I was invited by CPA Australia to share my views on how Small and Medium Practices (referring to accounting firms) could revamp themselves by leveraging on economic crisis. I was given the final slot at the ASEAN Regional Small & Medium Practices Conference 2016 held back to back with the ASEAN Federation of Accountants' Council meeting in Bangkok, Thailand.

The thrust of my presentation was for the accountants to reframe their mindsets. Instead of worrying about the sizes of the firm they should be planning to be Meaningful and Significant to their clients. So, moving forward, SMPs should be referring to accounting firms which are providing meaningful services to their clients and making the firms significant in the minds  of the clients with respect to business.

My slides can be downloaded from this site.

I was then told that the Federation of Accounting Professions (Thailand) would be organising an international conference on digital economy. I managed to get myself invited as I am really keen to understand how the Thais in particular and ASEAN generally are dealing with this ever-changing landscape. Coincidently, technology was one of the topics discussed at the SME Conference.

Two presenters from Thailand kick started the conference. The representative from the Ministry of Commerce recaptured the progress of digitising the economy, which was mainly driven by the government. This incorporates various online submissions replacing papers which were the norm in the past. The Director of Payment Systems from the Thai Central Bank shared the progress and future of the usage of digital technology in the Thai economy.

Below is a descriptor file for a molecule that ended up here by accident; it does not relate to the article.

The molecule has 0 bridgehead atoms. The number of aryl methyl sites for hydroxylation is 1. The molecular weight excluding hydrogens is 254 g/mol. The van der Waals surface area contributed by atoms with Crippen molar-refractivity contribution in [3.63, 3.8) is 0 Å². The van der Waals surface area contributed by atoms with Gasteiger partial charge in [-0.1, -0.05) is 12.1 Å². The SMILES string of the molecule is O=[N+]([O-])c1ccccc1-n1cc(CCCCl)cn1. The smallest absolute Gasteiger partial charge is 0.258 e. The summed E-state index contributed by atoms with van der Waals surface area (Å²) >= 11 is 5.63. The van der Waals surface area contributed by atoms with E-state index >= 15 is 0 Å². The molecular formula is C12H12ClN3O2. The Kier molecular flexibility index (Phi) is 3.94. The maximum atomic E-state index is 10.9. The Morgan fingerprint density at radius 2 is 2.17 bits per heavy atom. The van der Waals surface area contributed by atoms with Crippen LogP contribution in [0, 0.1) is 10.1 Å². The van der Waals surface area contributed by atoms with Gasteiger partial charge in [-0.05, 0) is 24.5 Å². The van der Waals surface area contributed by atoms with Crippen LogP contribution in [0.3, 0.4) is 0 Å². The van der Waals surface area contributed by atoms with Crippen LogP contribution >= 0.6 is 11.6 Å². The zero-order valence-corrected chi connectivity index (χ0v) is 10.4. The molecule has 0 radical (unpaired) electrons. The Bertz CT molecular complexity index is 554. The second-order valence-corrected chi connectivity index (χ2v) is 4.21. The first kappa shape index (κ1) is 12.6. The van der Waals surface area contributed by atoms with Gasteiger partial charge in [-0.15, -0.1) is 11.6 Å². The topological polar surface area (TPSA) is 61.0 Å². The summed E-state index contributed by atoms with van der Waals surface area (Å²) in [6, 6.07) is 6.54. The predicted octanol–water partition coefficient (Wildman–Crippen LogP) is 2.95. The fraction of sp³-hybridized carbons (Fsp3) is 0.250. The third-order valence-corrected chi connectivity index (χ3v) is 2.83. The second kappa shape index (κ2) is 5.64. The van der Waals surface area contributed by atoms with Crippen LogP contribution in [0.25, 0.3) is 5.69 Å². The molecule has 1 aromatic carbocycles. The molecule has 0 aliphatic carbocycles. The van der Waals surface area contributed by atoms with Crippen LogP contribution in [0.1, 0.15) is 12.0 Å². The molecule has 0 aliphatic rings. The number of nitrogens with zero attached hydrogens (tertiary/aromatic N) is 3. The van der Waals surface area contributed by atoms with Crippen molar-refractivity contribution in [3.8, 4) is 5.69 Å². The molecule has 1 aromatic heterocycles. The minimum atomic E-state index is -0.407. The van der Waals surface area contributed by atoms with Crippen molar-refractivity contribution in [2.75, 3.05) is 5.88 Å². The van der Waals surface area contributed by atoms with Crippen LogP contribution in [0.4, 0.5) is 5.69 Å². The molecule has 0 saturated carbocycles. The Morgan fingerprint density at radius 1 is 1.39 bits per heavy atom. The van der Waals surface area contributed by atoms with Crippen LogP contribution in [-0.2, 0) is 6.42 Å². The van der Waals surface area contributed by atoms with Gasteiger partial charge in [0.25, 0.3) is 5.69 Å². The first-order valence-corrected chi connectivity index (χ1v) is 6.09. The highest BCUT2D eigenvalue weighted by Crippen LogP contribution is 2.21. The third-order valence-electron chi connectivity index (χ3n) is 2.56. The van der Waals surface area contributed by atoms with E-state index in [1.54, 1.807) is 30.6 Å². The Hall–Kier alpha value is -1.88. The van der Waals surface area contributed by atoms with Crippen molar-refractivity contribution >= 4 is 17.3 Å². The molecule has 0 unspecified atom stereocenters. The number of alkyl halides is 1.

Then, the elders of the accounting profession (read: presidents of accounting bodies from Malaysia, Thailand and Singapore) took the centre stage and shared the progress of the digitisation of their various economies. What surprised me was the depth of knowledge and technical jargons used. I was not expecting that given what is commonly perceived of accountants. Their collective messages to the accountants in the audience were simple, the world is changing rapidly and accountants mush have their agenda in the digital game. 

Trust was mentioned as the edge that accountants have and that should be leveraged over even when problems are solves in nano seconds digitally. I suppose many accountants would have to reflect on this point. Are they being trusted now and how could they maintain trust in the domain naturally not associated with them?

I am scheduled to discuss about discuss about changes in technology with directors of capital market institutions next week. So, technology and digitisations seem to be the common theme in three events which I attended and would be attending in a week. What does this mean?

So, the digital economy is here and we have to embrace the challenge ourselves. There is no point to pray for the world to stand still. We would be missing the boat is we try that path.

In any case, the fact that you are reading this posting means you are already connected to me either through this blog, Facebook or Twitter.

The digital economy is real and it influences you and me similarly.